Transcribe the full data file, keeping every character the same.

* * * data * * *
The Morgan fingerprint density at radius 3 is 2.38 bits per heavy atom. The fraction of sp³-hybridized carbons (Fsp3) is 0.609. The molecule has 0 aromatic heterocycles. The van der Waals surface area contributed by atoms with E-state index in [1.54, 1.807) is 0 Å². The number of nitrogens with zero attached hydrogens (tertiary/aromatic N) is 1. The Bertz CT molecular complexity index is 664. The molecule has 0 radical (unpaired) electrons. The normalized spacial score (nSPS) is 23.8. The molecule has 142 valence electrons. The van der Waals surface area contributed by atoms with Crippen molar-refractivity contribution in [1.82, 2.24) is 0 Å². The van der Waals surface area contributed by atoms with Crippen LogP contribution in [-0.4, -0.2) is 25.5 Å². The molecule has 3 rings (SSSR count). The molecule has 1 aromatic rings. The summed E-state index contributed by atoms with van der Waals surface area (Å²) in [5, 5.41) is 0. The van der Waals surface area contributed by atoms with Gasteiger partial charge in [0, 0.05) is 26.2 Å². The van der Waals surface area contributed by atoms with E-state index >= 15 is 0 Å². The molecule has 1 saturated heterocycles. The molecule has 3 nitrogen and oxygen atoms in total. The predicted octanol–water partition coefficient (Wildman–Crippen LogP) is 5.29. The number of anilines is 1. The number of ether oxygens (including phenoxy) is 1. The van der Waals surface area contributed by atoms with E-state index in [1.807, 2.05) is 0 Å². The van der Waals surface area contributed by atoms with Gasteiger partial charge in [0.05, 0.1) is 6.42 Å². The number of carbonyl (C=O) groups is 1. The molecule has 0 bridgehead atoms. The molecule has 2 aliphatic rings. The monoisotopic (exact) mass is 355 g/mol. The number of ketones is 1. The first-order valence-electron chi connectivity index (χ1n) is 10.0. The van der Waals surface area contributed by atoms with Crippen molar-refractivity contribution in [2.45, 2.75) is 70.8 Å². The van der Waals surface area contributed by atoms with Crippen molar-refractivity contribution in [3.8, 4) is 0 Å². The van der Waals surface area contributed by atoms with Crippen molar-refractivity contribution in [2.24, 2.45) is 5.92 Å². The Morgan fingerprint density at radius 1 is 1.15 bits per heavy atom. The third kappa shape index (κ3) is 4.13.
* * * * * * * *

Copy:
The Morgan fingerprint density at radius 3 is 2.38 bits per heavy atom. The fraction of sp³-hybridized carbons (Fsp3) is 0.609. The molecule has 0 aromatic heterocycles. The van der Waals surface area contributed by atoms with E-state index in [1.54, 1.807) is 0 Å². The number of nitrogens with zero attached hydrogens (tertiary/aromatic N) is 1. The Bertz CT molecular complexity index is 664. The molecule has 0 radical (unpaired) electrons. The normalized spacial score (nSPS) is 23.8. The molecule has 142 valence electrons. The van der Waals surface area contributed by atoms with Crippen molar-refractivity contribution in [1.82, 2.24) is 0 Å². The van der Waals surface area contributed by atoms with Crippen LogP contribution in [-0.4, -0.2) is 25.5 Å². The molecule has 3 rings (SSSR count). The molecule has 1 aromatic rings. The summed E-state index contributed by atoms with van der Waals surface area (Å²) in [5, 5.41) is 0. The van der Waals surface area contributed by atoms with Gasteiger partial charge in [0, 0.05) is 26.2 Å². The van der Waals surface area contributed by atoms with E-state index >= 15 is 0 Å². The molecule has 1 saturated heterocycles. The molecule has 3 nitrogen and oxygen atoms in total. The predicted octanol–water partition coefficient (Wildman–Crippen LogP) is 5.29. The number of anilines is 1. The number of ether oxygens (including phenoxy) is 1. The van der Waals surface area contributed by atoms with E-state index in [1.807, 2.05) is 0 Å². The van der Waals surface area contributed by atoms with Gasteiger partial charge in [0.05, 0.1) is 6.42 Å². The number of carbonyl (C=O) groups is 1. The molecule has 0 bridgehead atoms. The molecule has 2 aliphatic rings. The monoisotopic (exact) mass is 355 g/mol. The number of ketones is 1. The first-order valence-electron chi connectivity index (χ1n) is 10.0. The van der Waals surface area contributed by atoms with Crippen molar-refractivity contribution in [2.45, 2.75) is 70.8 Å². The van der Waals surface area contributed by atoms with Crippen molar-refractivity contribution in [3.8, 4) is 0 Å². The van der Waals surface area contributed by atoms with Crippen molar-refractivity contribution in [2.24, 2.45) is 5.92 Å². The Morgan fingerprint density at radius 1 is 1.15 bits per heavy atom. The third kappa shape index (κ3) is 4.13.